Esperance eye Club World Cup glory

Esperance of Tunisia lift the 2011 African Champions League trophy
Esperance qualified for the 2011 Fifa Club World Cup after winning their first African champions' crown since 1994

As Tunisia's Esperance prepare to make their Fifa Club World Cup bow, they know that only victory over Asian champions Al Sadd can set up a dream semi-final clash against Barcelona.

The pair clash on Sunday in Japan, where the Qatari champions will be reliant upon three key African internationals of recent years.

The experienced trio of Nadir Belhadj (Algeria), Abdul Kader Keita (Ivory Coast) and Mamadou Niang (Senegal) stand in the way of the Blood and Golds.

Esperance won their place at the year-ending Fifa competition after defeating Moroccans Wydad Casablanca in the African Champions League final last month.

And the tournament could mark the end of a magical year as coach for former Esperance midfielder Nabil Maaloul amid reports he will soon step down from his post.

"Taking part in the Club World Cup is the crowning glory for me after winning the Champions League and the domestic championship and cup double," said the former Tunisia international, 49.

"We have a good attacking approach and a number of players who can make a difference at any given moment. Our defensive organisation is also good. We work as a team with our first defenders being the strikers."

Not that there may be too many strikers about with Maaloul often favouring a flexible 4-5-1 formation, leaving Cameroonian Yannick Ndjeng up front while support comes from wide midfielders Youssef Msakni and Wajdi Bouazzi.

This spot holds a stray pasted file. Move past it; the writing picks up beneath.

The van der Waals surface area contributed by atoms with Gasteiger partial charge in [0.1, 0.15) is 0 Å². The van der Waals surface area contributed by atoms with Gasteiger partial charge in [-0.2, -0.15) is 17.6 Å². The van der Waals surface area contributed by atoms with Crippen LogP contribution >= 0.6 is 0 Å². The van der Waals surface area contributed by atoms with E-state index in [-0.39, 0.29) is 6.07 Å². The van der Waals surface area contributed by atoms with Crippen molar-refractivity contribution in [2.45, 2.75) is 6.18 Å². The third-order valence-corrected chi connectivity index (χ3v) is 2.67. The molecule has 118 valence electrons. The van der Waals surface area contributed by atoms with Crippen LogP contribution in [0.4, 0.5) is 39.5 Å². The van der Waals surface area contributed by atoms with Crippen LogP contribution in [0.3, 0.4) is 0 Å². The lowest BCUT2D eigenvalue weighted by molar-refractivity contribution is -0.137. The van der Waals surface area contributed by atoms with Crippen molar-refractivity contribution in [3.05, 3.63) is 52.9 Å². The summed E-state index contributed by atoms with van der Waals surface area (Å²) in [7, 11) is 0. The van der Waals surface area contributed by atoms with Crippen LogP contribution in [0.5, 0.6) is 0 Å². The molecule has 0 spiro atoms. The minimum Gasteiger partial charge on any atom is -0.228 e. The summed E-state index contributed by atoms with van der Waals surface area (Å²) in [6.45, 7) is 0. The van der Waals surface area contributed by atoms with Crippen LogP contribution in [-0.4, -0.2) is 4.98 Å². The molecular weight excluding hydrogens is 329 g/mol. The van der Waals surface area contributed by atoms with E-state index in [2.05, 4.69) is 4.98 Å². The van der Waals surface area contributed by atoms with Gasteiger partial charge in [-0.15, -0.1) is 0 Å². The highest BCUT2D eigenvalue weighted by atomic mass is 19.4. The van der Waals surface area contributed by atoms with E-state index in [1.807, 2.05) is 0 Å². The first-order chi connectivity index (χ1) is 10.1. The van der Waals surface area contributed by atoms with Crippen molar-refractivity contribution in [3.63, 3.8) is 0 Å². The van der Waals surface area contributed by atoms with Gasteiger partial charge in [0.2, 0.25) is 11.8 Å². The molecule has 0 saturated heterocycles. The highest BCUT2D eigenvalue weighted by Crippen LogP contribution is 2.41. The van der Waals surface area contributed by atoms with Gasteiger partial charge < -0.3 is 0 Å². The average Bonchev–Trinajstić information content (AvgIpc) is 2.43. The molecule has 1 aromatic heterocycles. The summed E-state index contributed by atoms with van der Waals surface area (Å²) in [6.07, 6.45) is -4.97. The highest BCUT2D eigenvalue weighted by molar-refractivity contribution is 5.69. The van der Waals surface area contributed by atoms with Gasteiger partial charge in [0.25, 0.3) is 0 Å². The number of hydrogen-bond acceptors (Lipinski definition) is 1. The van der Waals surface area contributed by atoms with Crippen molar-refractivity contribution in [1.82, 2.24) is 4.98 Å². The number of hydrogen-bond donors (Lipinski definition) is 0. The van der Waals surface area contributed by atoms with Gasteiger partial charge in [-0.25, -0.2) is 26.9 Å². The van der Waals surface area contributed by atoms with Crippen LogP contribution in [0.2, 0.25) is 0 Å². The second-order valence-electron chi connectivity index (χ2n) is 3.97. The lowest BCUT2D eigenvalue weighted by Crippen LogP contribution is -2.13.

Attack-conscious captain Ousama Darragi is the playmaker and Mejdi Traoui and Khaled Korbi the midfield 'enforcers' who protect a back four that may comprise Ghana's Harrison Afful, Yaya Banana from Cameroon, Qualid Hichri and Khelil Chamam.

Behind them stands 20-year-old goalkeeper Moez Ben Cherifia, a worthy successor to the great Chokri al-Ouaer, who conceded just six goals in 14 matches en route to CAf Champions League glory.

Despite his tender age, Cherifia is already knocking on the door of national coach Sami Trabelsi as injured first-choice Aymen Mathlouthi could miss the 2012 Africa Cup of Nations next month.

Mamadou Niang (left) and Abdul Kader Keita (centre) of Al Sadd
Mamadou Niang and Abdul Kader Keita celebrate Al Sadd's Asian triumph

Esperance are the most successful club in Tunisian football, both domestically and internationally, but they could be accused of over-confidence ahead of their Club World Cup debut.

"Everyone is expecting the final to be between Barcelona and Santos, but maybe they can watch a final between Esperance and Santos instead," said club president domestic Riadh Bennour.

First however, Esperance have to do what no African side has done at the tournament - namely, beat an Asian side - with Africa having lost the four previous continental meetings to date.

Barcelona are the red-hot favourites to win a second Club World Cup in three years, with the tournament featuring the club champions from the six Fifa regions, as well as J-League winners Kashiwa Reysol as representatives of the host nation.

Japan's Kashiwa Reysol, who won their first J-League title at the weekend, take on Auckland City in the opening game of the competition on Thursday.